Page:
Morning Star Editorial
Kurdish People’s Protection Units (YPG) battling to defend Kobane are effectively fighting on two fronts — against both Isis terrorist forces and Turkey’s corrupt government.
Turkish President Recep Tayyip Erdogan, who presides over a big business administration with an Islamist tinge, has announced baldly that Kobane will fall.
He is urged by Washington to help defeat Isis but remains indifferent because his priority is to overthrow Syrian President Bashar al-Assad.
Erdogan makes clear that Turkish intervention will have clear guidelines — a Turkish buffer area on Syrian territory to corral refugees, a no-fly zone to ground Syrian warplanes and the explicit aim of replacing the Assad regime.
Millions of Kurds and their supporters are in the streets of Turkey and other countries demanding that Ankara ends its de facto collaboration with Isis.
The BBC informs us that the demonstrators demand Turkish army action to relieve Kobane.
Nothing like it. The last thing that the Kurds of Kobane or Kurdish regions of Turkey now subject to a state of emergency need or want is Turkish troops marching over them.
Kobane needs reinforcements and weapons supplies, but Ankara has closed the border to obstruct Turkey’s Kurds from assisting their cousins in Syria.
What a contrast to the Turkish government’s earlier stance of allowing thousands of jihadists, trained and financed by Saudi Arabia, Qatar and the United Arab Emirates, free entry into Syria to join the anti-Assad struggle.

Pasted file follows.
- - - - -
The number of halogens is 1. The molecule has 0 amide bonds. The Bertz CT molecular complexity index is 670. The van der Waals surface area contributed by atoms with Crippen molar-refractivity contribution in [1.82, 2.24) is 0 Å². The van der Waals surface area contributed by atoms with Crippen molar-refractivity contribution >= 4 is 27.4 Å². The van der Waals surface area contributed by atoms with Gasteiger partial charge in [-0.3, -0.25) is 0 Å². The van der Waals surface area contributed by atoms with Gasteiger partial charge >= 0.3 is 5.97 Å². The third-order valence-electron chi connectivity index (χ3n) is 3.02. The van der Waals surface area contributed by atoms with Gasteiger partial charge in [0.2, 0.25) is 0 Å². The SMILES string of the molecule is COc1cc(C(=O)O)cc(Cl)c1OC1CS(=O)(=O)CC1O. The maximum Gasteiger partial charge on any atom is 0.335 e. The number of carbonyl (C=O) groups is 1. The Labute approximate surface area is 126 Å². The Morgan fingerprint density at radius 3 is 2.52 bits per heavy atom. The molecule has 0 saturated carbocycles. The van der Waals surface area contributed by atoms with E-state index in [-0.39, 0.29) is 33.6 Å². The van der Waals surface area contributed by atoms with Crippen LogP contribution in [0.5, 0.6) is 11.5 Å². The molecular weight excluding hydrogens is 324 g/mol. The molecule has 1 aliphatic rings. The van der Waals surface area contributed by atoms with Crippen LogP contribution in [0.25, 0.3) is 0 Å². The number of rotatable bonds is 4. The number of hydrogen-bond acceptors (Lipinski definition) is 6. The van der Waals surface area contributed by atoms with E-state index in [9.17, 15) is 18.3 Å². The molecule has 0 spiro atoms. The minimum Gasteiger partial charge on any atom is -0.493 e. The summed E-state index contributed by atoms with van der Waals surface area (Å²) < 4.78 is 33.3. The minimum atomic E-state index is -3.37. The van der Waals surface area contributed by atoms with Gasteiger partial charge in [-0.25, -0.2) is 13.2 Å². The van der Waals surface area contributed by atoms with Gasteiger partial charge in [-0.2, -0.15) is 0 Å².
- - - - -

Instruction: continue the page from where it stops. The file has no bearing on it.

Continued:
US Vice-President Joe Biden hit the nail on the head last week when he told a Harvard University meeting that these states had “poured hundreds of millions of dollars and tens of thousands of tons of weapons against anyone who would fight Assad.”
All these supplies, together with the military assets surrendered by the corrupt and unmotivated Iraqi army, have ended up in the hands of Isis and the al-Qaida-affiliated Al-Nusra Front.
That’s why the siege of Kobane is fought between one side that has tanks, artillery and mortars and another with automatic rifles and grenades.
Washington’s much-touted anti-Isis military alliance has launched some air strikes around Kobane and may have eased the tightening stranglehold on the town, but it is window dressing that covers up a lack of clear thinking.
Nato-led imperialist forces, including Britain, have been up to their necks in boosting Isis and other obscurantist elements because of their hostility to Assad, Iran and their allies in Lebanon and Iraq.
If David Cameron had had his way, British bombers would have played the role of the Isis air force a year ago.
Barack Obama appears now to view Isis as a greater threat to the US than Assad, even though he forced Biden to apologise so as not to alienate his Turkish and Arab allies.
The US president understands what a propaganda boost it would be for Isis to capture Kobane in the face of US air strikes and what a humiliation it would be for Washington and its allied air armada.
Kobane will not be saved by token air strikes. Nor will they rid Syria and Iraq of Isis.
The Syrian, Iranian and Iraqi governments are key to resolving this issue, as is the Kurdistan Workers Party (PKK), which is falsely labelled a terrorist organisation.
Nato member states, including the US, have to rethink previous self-defeating positions, drop their sanctions against the anti-Isis alliance and send arms to those in the front line of this epic struggle.